All species are oceanic spawners. Reports of A. trutta being anadromous and spawning in freshwater are not correct; this may be due to confusion with sea-run specimens of exotic brown trout, (Salmo trutta), or anadromous populations of native spotted galaxias, (Galaxias truttaceus).
A. georgianus is thought – due to females retaining both ripe and unripe eggs – to be “partial spawners”; that is, they may spawn over a long period with no real peaks. In contrast, A. trutta and A. truttaceus are thought to be “serial batch spawners”, completing their spawning season after a series of small “burst” spawnings.
Pungently flavoured, coarse, and slightly oily flesh makes Australian salmon less desirable as a food fish; it is often sold canned or is smoked to improve its flavour, and bleeding the fish out is also said to help. What is not sold for human consumption is used as bait for rock lobster (Palinuridae) traps and other commercial and recreational fishing. The Australian salmon fetch no more than a few dollars (AU) per kilogram; nonetheless, large numbers are taken via purse seine nets (and to a lesser extent trawling, hauling, gill, and trap nets) annually; the reported 2002-2003 commercial New Zealand catch of kahawai was 2,900 tonnes. Such reported catches do not include the untold tonnes taken as bycatch from operations targeting more highly valued species. Low-flying planes are used to locate and target sizeable Australian salmon schools, and critics have cited this practice as a means by the industry to artificially inflate catch records (which would give a false impression of abundance). Australian salmon numbers have declined noticeably however, with large specimens becoming ever rarer; the fish have all but disappeared from some areas. On October 1, 2004, the New Zealand Ministry of Fisheries included kahawai under its Quota Management System, setting a catch limit of 3,035 tonnes for the season. This was a 5% increase over the previous two years, despite the government’s intention of lowering catch limits.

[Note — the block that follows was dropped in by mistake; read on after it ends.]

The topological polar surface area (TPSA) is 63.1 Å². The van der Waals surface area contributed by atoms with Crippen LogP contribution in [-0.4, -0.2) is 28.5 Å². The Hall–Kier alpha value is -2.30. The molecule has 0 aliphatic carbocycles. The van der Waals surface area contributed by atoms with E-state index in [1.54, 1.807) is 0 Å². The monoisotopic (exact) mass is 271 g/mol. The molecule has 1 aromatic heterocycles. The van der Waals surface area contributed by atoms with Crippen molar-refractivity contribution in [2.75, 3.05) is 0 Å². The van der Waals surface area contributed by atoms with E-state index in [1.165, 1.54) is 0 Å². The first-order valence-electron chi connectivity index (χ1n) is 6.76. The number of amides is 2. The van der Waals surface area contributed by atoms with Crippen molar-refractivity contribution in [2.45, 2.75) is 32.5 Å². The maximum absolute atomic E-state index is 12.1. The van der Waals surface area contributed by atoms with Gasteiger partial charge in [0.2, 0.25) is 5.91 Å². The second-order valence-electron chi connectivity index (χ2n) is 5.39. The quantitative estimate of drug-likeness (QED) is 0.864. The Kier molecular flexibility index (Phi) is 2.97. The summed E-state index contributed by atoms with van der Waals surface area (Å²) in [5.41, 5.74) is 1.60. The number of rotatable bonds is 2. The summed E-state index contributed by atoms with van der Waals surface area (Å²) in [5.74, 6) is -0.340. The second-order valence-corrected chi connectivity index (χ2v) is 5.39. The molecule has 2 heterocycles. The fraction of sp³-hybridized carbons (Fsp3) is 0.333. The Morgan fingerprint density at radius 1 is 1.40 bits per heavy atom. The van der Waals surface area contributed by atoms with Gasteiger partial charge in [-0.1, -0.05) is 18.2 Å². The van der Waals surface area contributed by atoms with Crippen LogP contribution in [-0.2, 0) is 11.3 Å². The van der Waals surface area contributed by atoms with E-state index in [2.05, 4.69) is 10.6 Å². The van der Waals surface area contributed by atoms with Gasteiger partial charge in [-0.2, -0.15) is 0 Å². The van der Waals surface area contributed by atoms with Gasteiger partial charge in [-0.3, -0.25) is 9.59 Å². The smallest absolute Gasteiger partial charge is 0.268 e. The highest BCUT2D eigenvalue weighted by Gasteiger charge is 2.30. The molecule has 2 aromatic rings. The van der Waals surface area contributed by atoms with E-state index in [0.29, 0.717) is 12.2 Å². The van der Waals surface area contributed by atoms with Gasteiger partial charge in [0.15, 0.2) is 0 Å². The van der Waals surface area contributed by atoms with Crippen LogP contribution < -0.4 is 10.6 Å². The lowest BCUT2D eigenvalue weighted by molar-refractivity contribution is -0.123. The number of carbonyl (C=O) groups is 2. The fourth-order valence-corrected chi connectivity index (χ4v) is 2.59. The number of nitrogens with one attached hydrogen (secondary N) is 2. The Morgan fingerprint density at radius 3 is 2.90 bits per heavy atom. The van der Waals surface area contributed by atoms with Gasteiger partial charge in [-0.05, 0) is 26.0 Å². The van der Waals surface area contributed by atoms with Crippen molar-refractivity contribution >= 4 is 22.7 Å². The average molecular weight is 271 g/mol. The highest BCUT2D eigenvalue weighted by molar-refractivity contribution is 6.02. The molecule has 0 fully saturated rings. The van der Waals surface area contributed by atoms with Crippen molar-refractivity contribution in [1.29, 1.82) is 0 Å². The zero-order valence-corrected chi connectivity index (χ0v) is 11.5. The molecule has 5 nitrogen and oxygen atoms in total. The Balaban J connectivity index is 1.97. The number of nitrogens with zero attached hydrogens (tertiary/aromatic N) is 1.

In New Zealand, Australian salmon and in particular northern kahawai are highly regarded for their flesh when hot smoked by recreational fisherman, usually using manuka sawdust or woodchips. Australian salmon prepared in this manner are available in many New Zealand supermarkets and fishmongers. The flesh is usually eaten hot, or broken up and used in fish pie.
The Maori of New Zealand, to whom the fish are known by their name kahawai, koopuuhuri, and kooukauka, fish in subsistence and customary capacities. The fish were (and are) caught with lines of flax fibre and elaborate hooks of bone, wood, shell such as paua, or stone. The fish are filleted before being hung on racks to dry. Recreational fishers also seek Australian salmon for their renowned mettle when hooked; the fish are a challenge to land and often jump, occasionally standing on their tails. A significant number are taken for sport. No records of total recreational catches are kept, but the year’s estimated catch of Australian herring from Western Australia’s Blackwood River estuary beginning May, 1974, was 68,000 individuals.
Commercial fishing practices undertaken across Australia and New Zealand have been highly criticised in various recreational fishing magazines as being excessive. Many high-profile anglers, such as those on Fishing WA, have made statements that the commercial fish catch in Western Australia and Australia in general is beyond the scope necessary for human and animal consumption, and that they are far more valuable as a recreational fish species. The ease of catching Australian salmon, which tend to form schools of several tonnes, has meant recreational fishers are finding fewer of these species in inshore waters during the season (the migration patterns of Australian salmon mean they come into warmer waters during the autumn).